Nine 737 NGs have been grounded due to cracks; five belong to Korean Air. Photo: LERK via Wikimedia

According to Reuters, the manufacturer is considering the implications for planes with less than 22,600 cycles. Boeing said to Reuters that,

“Depending on the results of these assessments, additional inspections or repairs may be required.”

So far, Southwest and Qantas have identified aircraft with cracks, and South Korea has grounded some nine 737 NGs across several airlines due to the issue. Virgin Australia has inspected all 19 of its aircraft and has found no issue, while American Airlines and United are undertaking inspections, but have not found any problems as yet.

Are you worried about pickle fork cracks? Do you think more planes should be grounded and inspected? Let us know in the comments.


Leave a Reply

8 Comment threads
5 Thread replies
Most reacted comment
Hottest comment thread
12 Comment authors
newest oldest most voted
Richard Allison

I agree that it is an overreaction and that is coming from someone that prefers Airbus and would never fly on a 737max.


How often have we heard the phrase “the safety of our customers is our FIRST consideration” ??


almost always, except when interviewing Dennis Muilenburg.

Alexander More

I suppose one can say that any aircraft is completely safe to fly . . . up to the moment it falls out of the sky. Five percent may seem a small proportion, but it is enough to be evidence of a design fault. Merely replacing the damaged component with an identical new one isn’t a permanent solution to the problem and doesn’t inspire confidence. I would be interested to know if the pickle forks were a feature of the original (1960s) 737 design and, if they were, how many of them developed cracks in those early days, and after… Read more »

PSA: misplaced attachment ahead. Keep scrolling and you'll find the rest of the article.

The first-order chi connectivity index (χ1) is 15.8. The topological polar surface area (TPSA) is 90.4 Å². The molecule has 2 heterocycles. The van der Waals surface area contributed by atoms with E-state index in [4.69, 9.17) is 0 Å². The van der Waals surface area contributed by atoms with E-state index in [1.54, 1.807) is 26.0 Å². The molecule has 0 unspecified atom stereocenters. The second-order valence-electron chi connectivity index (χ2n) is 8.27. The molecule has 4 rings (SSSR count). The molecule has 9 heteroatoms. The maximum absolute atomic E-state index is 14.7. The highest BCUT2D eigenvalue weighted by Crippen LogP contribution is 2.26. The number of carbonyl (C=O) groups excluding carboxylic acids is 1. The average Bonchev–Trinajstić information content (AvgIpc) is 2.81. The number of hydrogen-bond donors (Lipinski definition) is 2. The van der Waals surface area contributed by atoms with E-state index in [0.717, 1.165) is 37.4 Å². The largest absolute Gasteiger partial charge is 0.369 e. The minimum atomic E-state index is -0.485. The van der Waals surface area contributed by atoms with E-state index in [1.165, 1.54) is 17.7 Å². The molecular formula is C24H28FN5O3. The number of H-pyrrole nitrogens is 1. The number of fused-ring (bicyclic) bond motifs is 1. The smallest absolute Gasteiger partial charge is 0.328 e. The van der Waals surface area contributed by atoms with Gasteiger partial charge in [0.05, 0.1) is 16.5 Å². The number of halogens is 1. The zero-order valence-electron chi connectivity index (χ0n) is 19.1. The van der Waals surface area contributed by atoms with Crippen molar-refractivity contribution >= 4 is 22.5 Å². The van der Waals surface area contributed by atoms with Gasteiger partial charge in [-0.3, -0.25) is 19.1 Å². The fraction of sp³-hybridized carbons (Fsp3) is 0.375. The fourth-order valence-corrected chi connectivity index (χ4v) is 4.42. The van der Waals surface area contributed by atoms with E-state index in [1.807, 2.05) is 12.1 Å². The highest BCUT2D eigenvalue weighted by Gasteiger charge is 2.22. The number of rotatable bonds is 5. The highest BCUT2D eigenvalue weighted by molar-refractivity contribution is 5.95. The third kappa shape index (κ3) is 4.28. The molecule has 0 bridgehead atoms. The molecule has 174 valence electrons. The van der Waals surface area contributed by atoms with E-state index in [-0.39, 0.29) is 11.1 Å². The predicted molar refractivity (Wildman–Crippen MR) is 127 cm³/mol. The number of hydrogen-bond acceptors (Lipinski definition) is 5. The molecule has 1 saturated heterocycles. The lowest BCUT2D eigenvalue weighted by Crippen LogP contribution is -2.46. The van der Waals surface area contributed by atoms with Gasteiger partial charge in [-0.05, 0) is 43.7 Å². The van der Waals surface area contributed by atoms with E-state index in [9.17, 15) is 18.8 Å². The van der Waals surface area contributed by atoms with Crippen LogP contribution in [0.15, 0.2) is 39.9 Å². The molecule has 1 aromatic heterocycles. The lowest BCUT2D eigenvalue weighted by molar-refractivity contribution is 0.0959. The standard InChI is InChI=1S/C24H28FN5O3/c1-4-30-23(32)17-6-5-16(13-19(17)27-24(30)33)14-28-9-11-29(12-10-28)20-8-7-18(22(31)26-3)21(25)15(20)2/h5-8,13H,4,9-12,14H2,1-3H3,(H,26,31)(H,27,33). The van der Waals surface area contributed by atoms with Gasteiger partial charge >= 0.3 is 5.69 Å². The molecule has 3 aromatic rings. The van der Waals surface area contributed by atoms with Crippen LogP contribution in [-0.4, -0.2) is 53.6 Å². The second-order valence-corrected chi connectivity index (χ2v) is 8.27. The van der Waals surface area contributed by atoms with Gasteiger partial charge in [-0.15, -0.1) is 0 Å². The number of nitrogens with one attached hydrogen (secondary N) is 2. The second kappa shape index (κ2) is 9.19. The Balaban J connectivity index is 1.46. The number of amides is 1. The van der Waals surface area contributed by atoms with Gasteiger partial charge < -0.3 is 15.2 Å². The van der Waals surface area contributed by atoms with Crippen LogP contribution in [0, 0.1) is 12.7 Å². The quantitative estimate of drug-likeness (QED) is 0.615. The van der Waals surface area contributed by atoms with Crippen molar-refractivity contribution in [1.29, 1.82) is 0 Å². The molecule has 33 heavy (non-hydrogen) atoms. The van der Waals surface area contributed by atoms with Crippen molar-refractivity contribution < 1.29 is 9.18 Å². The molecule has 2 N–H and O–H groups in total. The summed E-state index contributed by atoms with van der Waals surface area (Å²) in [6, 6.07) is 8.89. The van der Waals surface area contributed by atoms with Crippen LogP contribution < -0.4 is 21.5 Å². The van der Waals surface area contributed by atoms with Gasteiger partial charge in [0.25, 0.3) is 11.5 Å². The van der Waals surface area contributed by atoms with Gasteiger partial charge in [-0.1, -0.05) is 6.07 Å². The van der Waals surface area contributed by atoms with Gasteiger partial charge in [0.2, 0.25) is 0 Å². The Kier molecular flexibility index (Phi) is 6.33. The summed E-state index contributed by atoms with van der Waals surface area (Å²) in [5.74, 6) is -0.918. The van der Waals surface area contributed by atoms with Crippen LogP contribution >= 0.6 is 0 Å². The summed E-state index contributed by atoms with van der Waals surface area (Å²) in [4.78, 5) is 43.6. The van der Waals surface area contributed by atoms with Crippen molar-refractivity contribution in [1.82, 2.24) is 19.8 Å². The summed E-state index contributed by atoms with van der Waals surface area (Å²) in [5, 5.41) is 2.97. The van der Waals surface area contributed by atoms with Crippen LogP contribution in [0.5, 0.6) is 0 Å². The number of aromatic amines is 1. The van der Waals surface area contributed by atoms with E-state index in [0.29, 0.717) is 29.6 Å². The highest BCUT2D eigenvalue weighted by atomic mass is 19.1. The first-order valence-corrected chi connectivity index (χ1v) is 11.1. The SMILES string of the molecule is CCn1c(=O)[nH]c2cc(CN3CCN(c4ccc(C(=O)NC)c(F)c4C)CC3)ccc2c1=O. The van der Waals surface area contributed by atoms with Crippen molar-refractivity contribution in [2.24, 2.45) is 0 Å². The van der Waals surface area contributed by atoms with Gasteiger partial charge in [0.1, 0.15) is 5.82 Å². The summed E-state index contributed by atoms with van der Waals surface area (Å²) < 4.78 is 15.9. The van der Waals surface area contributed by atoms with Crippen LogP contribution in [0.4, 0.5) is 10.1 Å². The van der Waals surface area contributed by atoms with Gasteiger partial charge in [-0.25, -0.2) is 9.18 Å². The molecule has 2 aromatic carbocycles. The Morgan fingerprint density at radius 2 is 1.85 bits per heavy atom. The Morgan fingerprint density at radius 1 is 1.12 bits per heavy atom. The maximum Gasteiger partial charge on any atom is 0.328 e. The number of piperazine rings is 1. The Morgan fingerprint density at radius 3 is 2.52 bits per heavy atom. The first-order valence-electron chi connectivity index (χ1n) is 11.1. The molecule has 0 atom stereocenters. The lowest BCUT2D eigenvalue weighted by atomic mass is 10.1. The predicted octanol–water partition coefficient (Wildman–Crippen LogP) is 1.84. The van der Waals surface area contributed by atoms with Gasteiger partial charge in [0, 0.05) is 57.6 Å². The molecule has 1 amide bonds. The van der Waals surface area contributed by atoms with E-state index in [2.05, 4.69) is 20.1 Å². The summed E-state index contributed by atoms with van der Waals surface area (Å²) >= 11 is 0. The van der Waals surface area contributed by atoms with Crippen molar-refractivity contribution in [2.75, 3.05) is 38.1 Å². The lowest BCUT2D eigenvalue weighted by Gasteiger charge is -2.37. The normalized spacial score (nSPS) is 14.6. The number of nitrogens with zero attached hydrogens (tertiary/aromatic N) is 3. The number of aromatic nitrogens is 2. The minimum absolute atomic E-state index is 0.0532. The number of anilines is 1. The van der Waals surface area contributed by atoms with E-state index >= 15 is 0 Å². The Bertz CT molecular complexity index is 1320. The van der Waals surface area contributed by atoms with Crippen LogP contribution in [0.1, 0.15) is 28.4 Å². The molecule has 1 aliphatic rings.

The pickle fork cracks could also be due to manufacturing defects which only apply to certain batches of pickle forks.
Apparently the 737 Max does not use pickle forks.

David C

I may be wrong, but I believe that the MAX does have a similar structural member. I believe the reason for the alarm for the NG version is that the pickle fork was meant to have a lifetime of 90,000 cycles but cracks were found on aircraft at 30,000 cycles. Because of this, the operators are now required to check them at 30,000 cycles. None of the delivered MAX aircraft are even approaching 22,600 cycles the possible new threshold. especially since they are grounded except for approved ferry flights.


Dude you must hate Boeing!

Greg Hiller

Very well put, Alexander.


I mean, this is not about percentage or statistics, it’s about passengers’ and cabin crews’ life. They are always like “your safety is our top priority” but when it comes to MONEY (of course airline companies may lose some profits by doing the inspections), they just forget what they said.

Lalo Galo

maybe its time for airlines to move on from the 737 in general and choose others

franz chong

if they have to use a bigger plane on certain services to fill the gaps such as an airbus a330-200 or a330-300 so be it.i am booked for adelaide sydney return for the month of december 2019.won’t be surprised if the plane i get at the gate turns out to be either airbus variant or if lucky a 787-8.

Greg Hiller

Dear Joanna,

Thanks for this.

However, flight cycles and flight hours are two different things.
In this article you use both terms as though they were interchangeable.

Regards, Greg.

Dean Prigg

Flying should be illegal. Take the bus.